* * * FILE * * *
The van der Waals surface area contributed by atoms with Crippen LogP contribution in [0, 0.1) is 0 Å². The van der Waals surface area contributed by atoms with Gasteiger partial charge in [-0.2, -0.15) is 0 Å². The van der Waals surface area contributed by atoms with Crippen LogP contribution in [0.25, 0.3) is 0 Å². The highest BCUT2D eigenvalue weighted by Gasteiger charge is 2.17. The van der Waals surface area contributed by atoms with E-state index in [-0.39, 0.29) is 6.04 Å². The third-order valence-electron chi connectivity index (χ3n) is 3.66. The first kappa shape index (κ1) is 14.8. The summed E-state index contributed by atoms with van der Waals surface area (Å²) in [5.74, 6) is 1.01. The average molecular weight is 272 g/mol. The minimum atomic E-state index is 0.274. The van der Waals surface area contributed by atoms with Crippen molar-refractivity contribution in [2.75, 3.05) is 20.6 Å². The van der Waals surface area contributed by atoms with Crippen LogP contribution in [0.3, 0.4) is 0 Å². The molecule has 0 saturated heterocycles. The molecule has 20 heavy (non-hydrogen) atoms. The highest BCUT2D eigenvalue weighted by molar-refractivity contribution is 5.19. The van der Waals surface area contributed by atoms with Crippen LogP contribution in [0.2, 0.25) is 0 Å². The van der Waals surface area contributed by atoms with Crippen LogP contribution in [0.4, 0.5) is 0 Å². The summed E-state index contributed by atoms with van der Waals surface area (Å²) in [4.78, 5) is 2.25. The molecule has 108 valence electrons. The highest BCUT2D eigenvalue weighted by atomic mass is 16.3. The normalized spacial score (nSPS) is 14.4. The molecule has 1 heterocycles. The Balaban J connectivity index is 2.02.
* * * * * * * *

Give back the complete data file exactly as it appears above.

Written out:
The van der Waals surface area contributed by atoms with Crippen LogP contribution in [0, 0.1) is 0 Å². The van der Waals surface area contributed by atoms with Gasteiger partial charge in [-0.2, -0.15) is 0 Å². The van der Waals surface area contributed by atoms with Crippen LogP contribution in [0.25, 0.3) is 0 Å². The highest BCUT2D eigenvalue weighted by Gasteiger charge is 2.17. The van der Waals surface area contributed by atoms with E-state index in [-0.39, 0.29) is 6.04 Å². The third-order valence-electron chi connectivity index (χ3n) is 3.66. The first kappa shape index (κ1) is 14.8. The summed E-state index contributed by atoms with van der Waals surface area (Å²) in [5.74, 6) is 1.01. The average molecular weight is 272 g/mol. The minimum atomic E-state index is 0.274. The van der Waals surface area contributed by atoms with Crippen molar-refractivity contribution in [2.75, 3.05) is 20.6 Å². The van der Waals surface area contributed by atoms with Crippen LogP contribution in [0.3, 0.4) is 0 Å². The molecule has 0 saturated heterocycles. The molecule has 20 heavy (non-hydrogen) atoms. The highest BCUT2D eigenvalue weighted by molar-refractivity contribution is 5.19. The van der Waals surface area contributed by atoms with Crippen LogP contribution in [0.2, 0.25) is 0 Å². The van der Waals surface area contributed by atoms with Crippen LogP contribution in [0.4, 0.5) is 0 Å². The summed E-state index contributed by atoms with van der Waals surface area (Å²) in [4.78, 5) is 2.25. The molecule has 108 valence electrons. The highest BCUT2D eigenvalue weighted by atomic mass is 16.3. The normalized spacial score (nSPS) is 14.4. The molecule has 1 heterocycles. The Balaban J connectivity index is 2.02.